Should I or should I not? Pick up the phone and make a call, or just stay on the chair doing very little? Send the email to let the potential client know that the terms are unreasonable or just hang around and leave the rest on the future? Meet the chief executive who wants to buy your company later this evening or tomorrow or never? These are some major-minor turning points in a leader’s life. One of the best leadership tips about decision-making you’ll get is that when it comes to quick decision making, just do it, the more often you do it, the better you get at it.
In our professional lives, we’re told to value the importance of thinking. As a leader, you’re expected to do the talking, the thinking, as well as the doing. We believe that we’re paid to look clever, but rather we’re paid to get things done.
It’s not healthy to buffer between the available options and deciding to act for a longer period of time. Rather you are supposed to spots the risks within the shortest time possible and make a call about what to do. People who don’t get things done or convince themselves of stalling the decision or the act are often lazy or simply frightened of committing to a decision. (READ: Leadership Tips 'How to be a self-made billionaire by 30')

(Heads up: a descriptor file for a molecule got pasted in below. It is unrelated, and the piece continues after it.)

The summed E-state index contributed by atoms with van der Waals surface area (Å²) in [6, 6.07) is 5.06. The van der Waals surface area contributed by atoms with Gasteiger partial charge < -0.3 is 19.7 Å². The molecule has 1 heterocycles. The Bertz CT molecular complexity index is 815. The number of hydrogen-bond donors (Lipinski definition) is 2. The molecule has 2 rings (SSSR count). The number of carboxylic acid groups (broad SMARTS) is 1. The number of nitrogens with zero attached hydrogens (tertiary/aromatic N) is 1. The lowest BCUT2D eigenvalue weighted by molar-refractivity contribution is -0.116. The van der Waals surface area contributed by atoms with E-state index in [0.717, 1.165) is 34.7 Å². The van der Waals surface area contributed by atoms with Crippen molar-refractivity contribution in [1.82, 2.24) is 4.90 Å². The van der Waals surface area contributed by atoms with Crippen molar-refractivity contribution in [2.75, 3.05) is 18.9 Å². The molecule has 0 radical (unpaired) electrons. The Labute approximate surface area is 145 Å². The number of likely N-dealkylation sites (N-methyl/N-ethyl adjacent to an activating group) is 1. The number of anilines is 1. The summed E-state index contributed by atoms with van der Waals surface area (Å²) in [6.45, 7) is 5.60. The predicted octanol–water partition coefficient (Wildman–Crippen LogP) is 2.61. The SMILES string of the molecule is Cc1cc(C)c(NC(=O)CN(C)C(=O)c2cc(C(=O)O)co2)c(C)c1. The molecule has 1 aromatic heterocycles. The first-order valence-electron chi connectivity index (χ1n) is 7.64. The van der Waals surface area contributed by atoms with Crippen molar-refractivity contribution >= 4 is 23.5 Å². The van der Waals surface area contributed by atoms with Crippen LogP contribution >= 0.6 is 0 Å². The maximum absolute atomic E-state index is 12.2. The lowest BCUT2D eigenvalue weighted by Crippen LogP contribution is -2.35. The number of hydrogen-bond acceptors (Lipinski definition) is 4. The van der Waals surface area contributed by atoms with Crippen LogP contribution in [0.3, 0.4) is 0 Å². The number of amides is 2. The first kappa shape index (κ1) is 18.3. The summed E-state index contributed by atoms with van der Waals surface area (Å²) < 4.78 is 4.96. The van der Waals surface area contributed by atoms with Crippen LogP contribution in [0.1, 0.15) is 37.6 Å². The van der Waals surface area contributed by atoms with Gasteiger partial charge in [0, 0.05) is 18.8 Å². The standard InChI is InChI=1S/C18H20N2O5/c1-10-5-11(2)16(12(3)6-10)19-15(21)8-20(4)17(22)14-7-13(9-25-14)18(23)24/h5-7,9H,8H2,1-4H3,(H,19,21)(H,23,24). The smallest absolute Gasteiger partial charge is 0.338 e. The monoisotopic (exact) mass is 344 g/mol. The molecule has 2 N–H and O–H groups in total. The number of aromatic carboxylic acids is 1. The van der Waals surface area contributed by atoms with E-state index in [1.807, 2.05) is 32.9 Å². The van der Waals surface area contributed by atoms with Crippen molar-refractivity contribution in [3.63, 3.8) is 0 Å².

Whenever we weigh out options before we take the final decision, we’re living those moments to see how our lives could go – one way or another. These moments are critical. Instead of hunting for a reason to hang around, just get on with it.
Leaders who lack quick decision making are often found to have a long to-do list. When you get at it, any decision, you’re giving yourself less of a concern, because you’ve already started. Move on. Your head will be clearer on what you need to do next and your to-do list will be one task shorter.
For an innovator, the ability to act is crucial to the unpredictable leadership journey. When you’re not doing something, you’re not making an idea happen. If you want to bring a change, you will have to do, over and over again. (READ: Learn the Art of Negotiation The Steve Jobs Way)
For starters, you can practice decision-making with simpler tasks. For example, the next time you’re mulling over calling an old friend or having the urge to order an item you’ve unheard of from the menu, you’ll be giving yourself the opportunity to practice it. While you’re making a decision, in those few seconds, your brain will give you the option of doing it later. Rather, you’ll do it now, in the moment.
This will lessen the burden each time you remember that you really need to call an old friend or try that Ethiopian dish. Doing always happens in the present. Whether you’re learning something new, or making a plan to launch a new product, or simply working out the possibilities. With every bit of action, you’re doing with ‘just do it’ attitude, you’re bringing yourself close to achieving what you want all along.
Just do it and do it now. It gets easier every time.